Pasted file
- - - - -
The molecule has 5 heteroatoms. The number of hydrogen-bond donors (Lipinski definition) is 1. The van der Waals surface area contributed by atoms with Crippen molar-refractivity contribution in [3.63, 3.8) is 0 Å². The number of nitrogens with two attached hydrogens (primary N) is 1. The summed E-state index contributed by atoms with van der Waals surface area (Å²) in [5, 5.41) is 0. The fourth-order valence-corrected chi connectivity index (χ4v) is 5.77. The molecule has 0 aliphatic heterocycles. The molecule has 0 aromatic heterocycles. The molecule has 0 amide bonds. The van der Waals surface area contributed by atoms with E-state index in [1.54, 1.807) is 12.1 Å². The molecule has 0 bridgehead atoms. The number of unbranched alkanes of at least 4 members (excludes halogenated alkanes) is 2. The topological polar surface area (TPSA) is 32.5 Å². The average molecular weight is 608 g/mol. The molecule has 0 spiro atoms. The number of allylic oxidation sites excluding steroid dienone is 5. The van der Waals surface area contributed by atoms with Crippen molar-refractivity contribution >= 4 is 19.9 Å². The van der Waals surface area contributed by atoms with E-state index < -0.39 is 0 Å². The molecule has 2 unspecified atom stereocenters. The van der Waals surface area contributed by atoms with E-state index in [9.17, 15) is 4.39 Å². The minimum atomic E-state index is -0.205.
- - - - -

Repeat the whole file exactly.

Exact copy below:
The molecule has 5 heteroatoms. The number of hydrogen-bond donors (Lipinski definition) is 1. The van der Waals surface area contributed by atoms with Crippen molar-refractivity contribution in [3.63, 3.8) is 0 Å². The number of nitrogens with two attached hydrogens (primary N) is 1. The summed E-state index contributed by atoms with van der Waals surface area (Å²) in [5, 5.41) is 0. The fourth-order valence-corrected chi connectivity index (χ4v) is 5.77. The molecule has 0 aliphatic heterocycles. The molecule has 0 aromatic heterocycles. The molecule has 0 amide bonds. The van der Waals surface area contributed by atoms with E-state index in [1.54, 1.807) is 12.1 Å². The molecule has 0 bridgehead atoms. The number of unbranched alkanes of at least 4 members (excludes halogenated alkanes) is 2. The topological polar surface area (TPSA) is 32.5 Å². The average molecular weight is 608 g/mol. The molecule has 0 spiro atoms. The number of allylic oxidation sites excluding steroid dienone is 5. The van der Waals surface area contributed by atoms with Crippen molar-refractivity contribution >= 4 is 19.9 Å². The van der Waals surface area contributed by atoms with E-state index < -0.39 is 0 Å². The molecule has 2 unspecified atom stereocenters. The van der Waals surface area contributed by atoms with E-state index in [9.17, 15) is 4.39 Å². The minimum atomic E-state index is -0.205.